|Oracle® Database SQL Reference
10g Release 1 (10.1)
Part Number B10759-01
When you drop a tablespace, Oracle Database does not place it in the recycle bin. Therefore, you cannot subsequently either purge or undrop the tablespace.
You must have the
TABLESPACE system privilege. You cannot drop a tablespace if it contains any rollback segments holding active transactions.
Specify the name of the tablespace to be dropped.
You can drop a tablespace regardless of whether it is online or offline. Oracle recommends that you take the tablespace offline before dropping it to ensure that no SQL statements in currently running transactions access any of the objects in the tablespace.
You cannot drop the
SYSTEM tablespace. You can drop the
SYSAUX tablespace only if you have the
SYSDBA system privilege and you have started the database in
You may want to alert any users who have been assigned the tablespace as either a default or temporary tablespace. After the tablespace has been dropped, these users cannot allocate space for objects or sort areas in the tablespace. You can reassign users new default and temporary tablespaces with the
Any objects that were previously dropped from the tablespace and moved to the recycle bin are purged from the recycle bin. Oracle Database removes from the data dictionary all metadata about the tablespace and all datafiles and tempfiles in the tablespace. The database also automatically drops from the operating system any Oracle-managed datafiles and tempfiles in the tablespace. Other datafiles and tempfiles are not removed from the operating system unless you specify
You cannot use this statement to drop a tablespace group. However, if
tablespace is the only tablespace in a tablespace group, then Oracle Database removes the tablespace group from the data dictionary as well.
You cannot drop a tablespace that contains a domain index or any objects created by a domain index.
You cannot drop an undo tablespace if it is being used by any instance or if it contains any undo data needed to roll back uncommitted transactions.
You cannot drop a tablespace that has been designated as the default tablespace for the database. You must first reassign another tablespace as the default tablespace and then drop the old default tablespace.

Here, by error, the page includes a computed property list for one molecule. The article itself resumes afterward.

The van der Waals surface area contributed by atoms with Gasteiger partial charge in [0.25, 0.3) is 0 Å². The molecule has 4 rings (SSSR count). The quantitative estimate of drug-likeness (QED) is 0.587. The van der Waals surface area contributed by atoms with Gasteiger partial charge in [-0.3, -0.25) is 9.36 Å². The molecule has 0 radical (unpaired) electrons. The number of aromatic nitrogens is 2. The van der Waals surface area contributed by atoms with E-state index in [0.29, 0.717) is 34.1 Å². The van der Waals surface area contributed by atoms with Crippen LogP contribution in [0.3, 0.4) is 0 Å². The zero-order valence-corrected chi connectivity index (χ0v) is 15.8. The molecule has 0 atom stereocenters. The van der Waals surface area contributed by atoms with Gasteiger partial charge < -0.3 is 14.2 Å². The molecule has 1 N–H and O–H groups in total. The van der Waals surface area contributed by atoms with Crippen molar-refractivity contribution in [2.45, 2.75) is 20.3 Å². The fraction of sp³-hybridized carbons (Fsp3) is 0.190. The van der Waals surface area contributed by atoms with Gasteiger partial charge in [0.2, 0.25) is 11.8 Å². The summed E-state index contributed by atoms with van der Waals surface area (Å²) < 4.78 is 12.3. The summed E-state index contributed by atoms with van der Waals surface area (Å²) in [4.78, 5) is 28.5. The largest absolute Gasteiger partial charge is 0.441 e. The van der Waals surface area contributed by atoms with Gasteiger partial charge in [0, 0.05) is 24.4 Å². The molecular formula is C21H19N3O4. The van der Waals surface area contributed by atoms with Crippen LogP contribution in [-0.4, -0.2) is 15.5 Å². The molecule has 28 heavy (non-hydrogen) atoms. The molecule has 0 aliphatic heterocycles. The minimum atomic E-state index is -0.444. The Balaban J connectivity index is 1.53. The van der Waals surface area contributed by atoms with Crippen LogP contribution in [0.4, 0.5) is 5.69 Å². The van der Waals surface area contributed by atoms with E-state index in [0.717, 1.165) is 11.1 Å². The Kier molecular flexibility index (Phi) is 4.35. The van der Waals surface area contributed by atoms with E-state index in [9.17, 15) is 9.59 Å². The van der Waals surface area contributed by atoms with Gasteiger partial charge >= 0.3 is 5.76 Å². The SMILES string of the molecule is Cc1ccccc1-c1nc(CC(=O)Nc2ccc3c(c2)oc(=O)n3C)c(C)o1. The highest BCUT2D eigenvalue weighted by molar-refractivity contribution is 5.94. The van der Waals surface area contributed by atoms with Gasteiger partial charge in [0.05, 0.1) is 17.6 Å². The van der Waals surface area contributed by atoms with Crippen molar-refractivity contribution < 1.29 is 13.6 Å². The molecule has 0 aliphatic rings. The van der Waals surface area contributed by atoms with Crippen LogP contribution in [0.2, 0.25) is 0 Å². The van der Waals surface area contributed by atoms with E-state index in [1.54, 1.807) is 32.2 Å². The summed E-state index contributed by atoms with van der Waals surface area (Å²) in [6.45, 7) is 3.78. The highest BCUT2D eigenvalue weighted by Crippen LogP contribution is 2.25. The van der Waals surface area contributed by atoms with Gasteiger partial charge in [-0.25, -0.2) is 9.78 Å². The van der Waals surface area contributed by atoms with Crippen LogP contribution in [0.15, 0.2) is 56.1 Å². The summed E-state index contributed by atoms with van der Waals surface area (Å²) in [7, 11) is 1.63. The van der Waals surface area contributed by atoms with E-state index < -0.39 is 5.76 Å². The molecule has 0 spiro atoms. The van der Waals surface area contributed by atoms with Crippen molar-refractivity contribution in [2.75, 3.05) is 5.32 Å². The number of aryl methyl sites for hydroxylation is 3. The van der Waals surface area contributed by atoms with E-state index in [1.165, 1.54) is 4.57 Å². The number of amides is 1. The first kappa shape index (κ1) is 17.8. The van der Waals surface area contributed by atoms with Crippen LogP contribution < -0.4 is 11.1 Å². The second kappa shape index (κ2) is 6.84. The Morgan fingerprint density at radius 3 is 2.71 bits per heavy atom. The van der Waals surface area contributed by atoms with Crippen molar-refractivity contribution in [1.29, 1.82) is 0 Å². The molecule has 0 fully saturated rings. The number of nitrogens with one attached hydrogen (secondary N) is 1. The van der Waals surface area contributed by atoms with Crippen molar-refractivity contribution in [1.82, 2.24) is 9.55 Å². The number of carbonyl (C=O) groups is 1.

You cannot drop a temporary tablespace if it is part of the database default temporary tablespace group. You must first remove the tablespace from the database default temporary tablespace group and then drop it.
You cannot drop a tablespace, even with the
CONSTRAINTS clauses, if doing so would disable a primary key or unique constraint in another tablespace. For example, if the tablespace being dropped contains a primary key index, but the primary key column itself is in a different tablespace, then you cannot drop the tablespace until you have manually disabled the primary key constraint in the other tablespace.
CONTENTS to drop all the contents of the tablespace. You must specify this clause to drop a tablespace that contains any database objects. If you omit this clause, and the tablespace is not empty, then the database returns an error and does not drop the tablespace.
For partitioned tables,
TABLESPACE will fail even if you specify
CONTENTS, if the tablespace contains some, but not all:
Partitions of a range- or hash-partitioned table, or
Subpartitions of a composite-partitioned table.
Note:If all the partitions of a partitioned table reside in
For a partitioned index-organized table, if all the primary key index segments are in this tablespace, then this clause will also drop any overflow segments that exist in other tablespaces, as well as any associated mapping table in other tablespaces. If some of the primary key index segments are not in this tablespace, then the statement will fail. In that case, before you can drop the tablespace, you must use
PARTITION to move those primary key index segments into this tablespace, drop the partitions whose overflow data segments are not in this tablespace, and drop the partitioned index-organized table.
If the tablespace contains a master table of a materialized view, then the database invalidates the materialized view.
If the tablespace contains a materialized view log, then the database drops the log and any other direct-path
INSERT refresh information associated with the table.
When you specify
DATAFILES clause lets you instruct the database to delete the associated operating system files as well. Oracle Database writes a message to the alert log for each operating system file deleted. This clause is not needed for Oracle-managed files.
CONSTRAINTS to drop all referential integrity constraints from tables outside
tablespace that refer to primary and unique keys of tables inside
tablespace. If you omit this clause and such referential integrity constraints exist, then Oracle Database returns an error and does not drop the tablespace.
The following statement drops the
tbs_01 tablespace and drops all referential integrity constraints that refer to primary and unique keys inside
DROP TABLESPACE tbs_01 INCLUDING CONTENTS CASCADE CONSTRAINTS;
The following example drops the
tbs_02 tablespace and deletes all associated operating system datafiles:
DROP TABLESPACE tbs_02 INCLUDING CONTENTS AND DATAFILES;